In the SoFAB Kitchen: An Ode to Innovation

The Rouse's Culinary Innovation Center by Jenn-Air (aka the CIC or the SoFab Kitchen) is loaded with fantastic appliances (built-in, counter-top and hand-held) compliments of our many generous sponsors including Jenn-Air, KitchenAid, Lodge, Microplane, Anolon and Wusthof. We think we can accomplish pretty much anything in this kitchen, BUT (and this is a big one) sometimes we cannot figure out how to use our own appliances (embarrassing, I know). We need a bit of guidance so we can use these marvels of technology to their greatest capacity.

A video posted by SoFAB (@eatdrinksofab) on

Luckily, when problems happen our sponsors come to the rescue. This happened a few weeks ago when KitchenAid flew in a pair of private chefs and KitchenAid instructors to educate the staff, some friends and guests. Jonathan and Carlin inspired us all to experiment more fully with our collection, and we'll soon begin developing programming to showcase a few things specifically. Given the nature of how we cook in Southeast Louisiana, I want to start with the KitchenAid Multi Cooker with the Stirring Tower. We've christened this the Roux Robot. This four-quart gadget allows the cook extra settings between 110ºF and 450ºF, more than the usual slow cooker, and also provides settings to steam or boil, sauté, sear, simmer, and slow cook. There are also pre-programmed risotto, soup, rice, and yogurt settings.

We decided to put this fancy machine through it's paces by starting with a roux, that tricky, time consuming base of so many good dishes. To make the roux we dumped in one cup of vegetable oil and one cup of flour. We cranked up the heat as high as it would go and set the stirrer to go slow but constantly at first. As the color of the roux developed we upped the stirring speed. As we approached 20 minutes of effortless roux making, we had achieved the Cajun gold standard: a nearly black, silken, speck-free roux. It was perfect! We dumped in a cup of minced onions to stop the cooking. We killed the heat but kept the mixture stirring as we watched the onions caramelize before our eyes.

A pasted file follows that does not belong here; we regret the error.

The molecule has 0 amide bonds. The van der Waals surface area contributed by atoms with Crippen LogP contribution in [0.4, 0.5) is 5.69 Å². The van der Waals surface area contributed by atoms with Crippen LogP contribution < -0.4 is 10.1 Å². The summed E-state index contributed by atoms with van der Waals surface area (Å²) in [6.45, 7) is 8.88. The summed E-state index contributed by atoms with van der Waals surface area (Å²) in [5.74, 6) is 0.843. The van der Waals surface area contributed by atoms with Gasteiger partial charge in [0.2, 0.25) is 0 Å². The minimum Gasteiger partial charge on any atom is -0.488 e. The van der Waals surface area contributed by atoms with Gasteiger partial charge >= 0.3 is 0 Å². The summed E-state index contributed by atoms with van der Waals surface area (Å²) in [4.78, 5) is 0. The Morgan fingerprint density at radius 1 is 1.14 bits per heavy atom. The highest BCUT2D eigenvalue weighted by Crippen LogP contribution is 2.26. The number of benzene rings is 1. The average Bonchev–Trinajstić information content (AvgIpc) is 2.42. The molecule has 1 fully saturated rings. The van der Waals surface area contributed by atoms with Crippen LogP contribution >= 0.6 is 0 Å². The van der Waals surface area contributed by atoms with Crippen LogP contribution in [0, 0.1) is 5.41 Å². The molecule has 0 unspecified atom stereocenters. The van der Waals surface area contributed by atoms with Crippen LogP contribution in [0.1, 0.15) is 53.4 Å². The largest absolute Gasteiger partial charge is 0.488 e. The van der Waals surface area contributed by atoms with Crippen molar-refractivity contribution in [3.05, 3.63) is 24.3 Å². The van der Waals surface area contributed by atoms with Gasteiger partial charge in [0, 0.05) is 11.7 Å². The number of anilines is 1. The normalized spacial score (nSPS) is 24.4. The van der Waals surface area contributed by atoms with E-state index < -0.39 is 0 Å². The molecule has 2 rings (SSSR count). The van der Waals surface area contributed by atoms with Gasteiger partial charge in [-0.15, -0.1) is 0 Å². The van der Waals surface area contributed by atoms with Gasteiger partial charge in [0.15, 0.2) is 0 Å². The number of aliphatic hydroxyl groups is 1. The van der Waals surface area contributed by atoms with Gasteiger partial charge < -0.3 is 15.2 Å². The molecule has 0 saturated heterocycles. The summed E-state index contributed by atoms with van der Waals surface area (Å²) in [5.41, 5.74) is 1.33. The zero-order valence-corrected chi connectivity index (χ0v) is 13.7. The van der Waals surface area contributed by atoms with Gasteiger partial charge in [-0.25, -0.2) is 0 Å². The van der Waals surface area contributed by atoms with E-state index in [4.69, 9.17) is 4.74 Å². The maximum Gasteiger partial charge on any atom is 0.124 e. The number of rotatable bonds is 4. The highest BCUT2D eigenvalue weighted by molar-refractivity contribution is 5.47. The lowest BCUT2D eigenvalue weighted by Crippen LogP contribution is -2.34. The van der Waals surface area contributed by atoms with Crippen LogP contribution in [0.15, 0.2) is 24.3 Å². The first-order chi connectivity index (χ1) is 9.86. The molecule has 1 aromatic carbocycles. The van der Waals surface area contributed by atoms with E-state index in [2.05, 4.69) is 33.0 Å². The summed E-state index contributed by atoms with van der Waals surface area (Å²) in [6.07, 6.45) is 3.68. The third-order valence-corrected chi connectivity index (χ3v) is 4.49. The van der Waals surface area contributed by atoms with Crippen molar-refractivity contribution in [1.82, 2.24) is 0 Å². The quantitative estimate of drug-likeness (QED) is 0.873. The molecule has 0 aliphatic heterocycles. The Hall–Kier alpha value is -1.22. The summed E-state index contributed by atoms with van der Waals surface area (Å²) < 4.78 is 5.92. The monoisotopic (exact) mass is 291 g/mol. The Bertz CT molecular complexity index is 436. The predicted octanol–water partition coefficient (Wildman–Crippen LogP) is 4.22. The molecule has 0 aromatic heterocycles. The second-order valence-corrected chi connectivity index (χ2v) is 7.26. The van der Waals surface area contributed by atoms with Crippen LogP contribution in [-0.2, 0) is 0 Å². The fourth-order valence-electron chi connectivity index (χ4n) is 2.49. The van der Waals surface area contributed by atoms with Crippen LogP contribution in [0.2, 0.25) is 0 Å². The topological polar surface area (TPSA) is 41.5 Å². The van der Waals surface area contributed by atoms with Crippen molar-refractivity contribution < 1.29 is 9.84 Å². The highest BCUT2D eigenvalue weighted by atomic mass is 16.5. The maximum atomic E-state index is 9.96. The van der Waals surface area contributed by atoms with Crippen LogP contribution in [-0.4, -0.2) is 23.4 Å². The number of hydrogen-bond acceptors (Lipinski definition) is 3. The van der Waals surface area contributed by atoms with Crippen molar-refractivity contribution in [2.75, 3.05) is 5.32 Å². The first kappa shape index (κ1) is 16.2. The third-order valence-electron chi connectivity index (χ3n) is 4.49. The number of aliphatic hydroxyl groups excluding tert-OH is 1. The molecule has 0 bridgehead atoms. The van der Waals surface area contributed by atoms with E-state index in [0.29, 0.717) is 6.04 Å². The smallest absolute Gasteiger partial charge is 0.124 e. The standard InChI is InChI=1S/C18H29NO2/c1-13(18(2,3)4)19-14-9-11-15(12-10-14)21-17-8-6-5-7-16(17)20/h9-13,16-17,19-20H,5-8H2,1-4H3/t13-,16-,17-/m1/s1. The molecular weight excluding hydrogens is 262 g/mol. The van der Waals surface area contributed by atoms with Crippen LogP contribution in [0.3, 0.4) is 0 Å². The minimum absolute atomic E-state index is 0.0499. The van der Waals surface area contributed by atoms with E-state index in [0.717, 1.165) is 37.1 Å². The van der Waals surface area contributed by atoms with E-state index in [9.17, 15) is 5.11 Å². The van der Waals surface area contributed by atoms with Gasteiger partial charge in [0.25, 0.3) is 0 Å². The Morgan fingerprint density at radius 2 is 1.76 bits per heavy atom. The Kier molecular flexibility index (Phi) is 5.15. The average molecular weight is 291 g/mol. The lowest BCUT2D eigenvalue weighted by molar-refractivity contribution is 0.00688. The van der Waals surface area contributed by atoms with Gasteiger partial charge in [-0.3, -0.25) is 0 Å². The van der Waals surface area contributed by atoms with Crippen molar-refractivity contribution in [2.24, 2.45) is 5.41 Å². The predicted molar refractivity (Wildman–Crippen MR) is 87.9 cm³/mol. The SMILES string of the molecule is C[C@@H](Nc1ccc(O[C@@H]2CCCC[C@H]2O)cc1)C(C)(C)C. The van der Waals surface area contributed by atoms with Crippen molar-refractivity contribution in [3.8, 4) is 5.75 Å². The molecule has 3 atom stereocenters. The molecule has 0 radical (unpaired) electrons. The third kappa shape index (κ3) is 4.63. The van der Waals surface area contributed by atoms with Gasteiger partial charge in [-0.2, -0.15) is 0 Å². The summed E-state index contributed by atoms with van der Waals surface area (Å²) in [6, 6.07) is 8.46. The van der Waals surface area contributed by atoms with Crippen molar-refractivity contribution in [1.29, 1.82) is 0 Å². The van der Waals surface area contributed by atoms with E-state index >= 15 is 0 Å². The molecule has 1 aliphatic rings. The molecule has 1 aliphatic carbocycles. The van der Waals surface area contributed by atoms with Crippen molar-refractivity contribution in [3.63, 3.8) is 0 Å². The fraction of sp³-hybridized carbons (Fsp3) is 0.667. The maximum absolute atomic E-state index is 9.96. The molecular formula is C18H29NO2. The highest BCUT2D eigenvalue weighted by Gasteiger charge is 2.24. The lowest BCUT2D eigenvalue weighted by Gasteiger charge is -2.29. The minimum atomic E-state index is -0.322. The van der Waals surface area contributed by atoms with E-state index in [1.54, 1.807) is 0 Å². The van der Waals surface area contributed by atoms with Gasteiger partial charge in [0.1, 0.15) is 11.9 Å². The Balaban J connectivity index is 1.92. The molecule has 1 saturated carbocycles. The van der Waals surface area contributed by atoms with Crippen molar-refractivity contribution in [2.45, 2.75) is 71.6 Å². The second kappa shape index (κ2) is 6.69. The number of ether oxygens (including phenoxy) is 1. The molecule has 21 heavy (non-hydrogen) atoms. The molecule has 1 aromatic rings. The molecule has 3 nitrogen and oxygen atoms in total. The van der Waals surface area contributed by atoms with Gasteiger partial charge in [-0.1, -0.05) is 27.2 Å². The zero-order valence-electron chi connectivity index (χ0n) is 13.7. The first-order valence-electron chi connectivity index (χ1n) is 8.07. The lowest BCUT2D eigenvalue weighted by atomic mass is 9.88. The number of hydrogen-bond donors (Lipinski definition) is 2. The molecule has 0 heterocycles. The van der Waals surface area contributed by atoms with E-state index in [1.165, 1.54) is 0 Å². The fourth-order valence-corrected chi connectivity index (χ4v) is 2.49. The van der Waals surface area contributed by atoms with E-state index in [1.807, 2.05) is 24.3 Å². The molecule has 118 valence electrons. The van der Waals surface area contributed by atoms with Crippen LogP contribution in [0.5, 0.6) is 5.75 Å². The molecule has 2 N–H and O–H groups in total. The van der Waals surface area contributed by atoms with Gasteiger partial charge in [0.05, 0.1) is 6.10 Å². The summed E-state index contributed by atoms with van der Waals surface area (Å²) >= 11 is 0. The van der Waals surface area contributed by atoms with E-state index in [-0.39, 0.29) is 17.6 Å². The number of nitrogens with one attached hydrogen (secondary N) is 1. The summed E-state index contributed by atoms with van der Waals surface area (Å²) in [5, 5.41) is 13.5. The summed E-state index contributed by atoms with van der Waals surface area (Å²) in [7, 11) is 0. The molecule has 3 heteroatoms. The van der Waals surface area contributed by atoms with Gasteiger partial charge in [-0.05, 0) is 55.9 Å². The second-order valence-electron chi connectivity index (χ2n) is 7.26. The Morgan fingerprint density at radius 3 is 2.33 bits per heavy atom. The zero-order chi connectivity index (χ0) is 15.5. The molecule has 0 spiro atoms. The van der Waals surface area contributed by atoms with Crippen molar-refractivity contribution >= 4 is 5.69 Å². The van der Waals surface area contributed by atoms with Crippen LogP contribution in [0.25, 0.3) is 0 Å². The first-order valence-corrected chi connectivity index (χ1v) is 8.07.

A star was born. If this catches on in our part of the country lives will change.

 

Classic Cajun Chicken & Andouille Gumbo

  • Cajun or Creole seasoning
  • bacon drippings or lard
  • 1 chicken, cut up and boned
  • 1 1/2 pounds Andouille sausage
  • 1 cup vegetable oil
  • 1 cup flour
  • 4 cups chopped onions
  • 2 cups chopped celery
  • 2 cups chopped green pepper
  • 1 tablespoon chopped garlic
  • 8 cups chicken stock, hot
  • 2 cups chopped green onions
  • cooked rice
  • hot French bread
  • filé powder

Season the chicken with the Creole seasoning and brown the chicken in lard or bacon drippings over medium heat. Add the sausage to pot and cook until the fat has rendered out. Remove both from the pot with a slotted spoon. Measure out the oil remaining in the pot and add enough vegetable oil to make 1 cup. Wipe out the pot. Add the oil and flour to the pot to make a roux. Cook, stirring constantly, until dark brown in color, about 20 minutes. (If you have a KitchenAid Multi Cooker with the Stirring Tower, sit back and relax for 20 minutes)

Add the onions, celery and green pepper and sauté until the onions have caramelized, about 15 minutes. Add the garlic and stir constantly until fragrant.  Return the chicken and sausage to pot and cook until heated through, stirring frequently. Gradually stir in the hot stock; bring to a boil. Reduce heat to simmer and cook until thickened, about one hour. Season to taste with Creole or Cajun seasoning. Stir in the green onions 10 minutes before serving.

Serve the gumbo over rice, if desired, accompanied by French bread. Filé should be passed at the table for guests to add. One-fourth to 1/2 teaspoon per serving is recommended.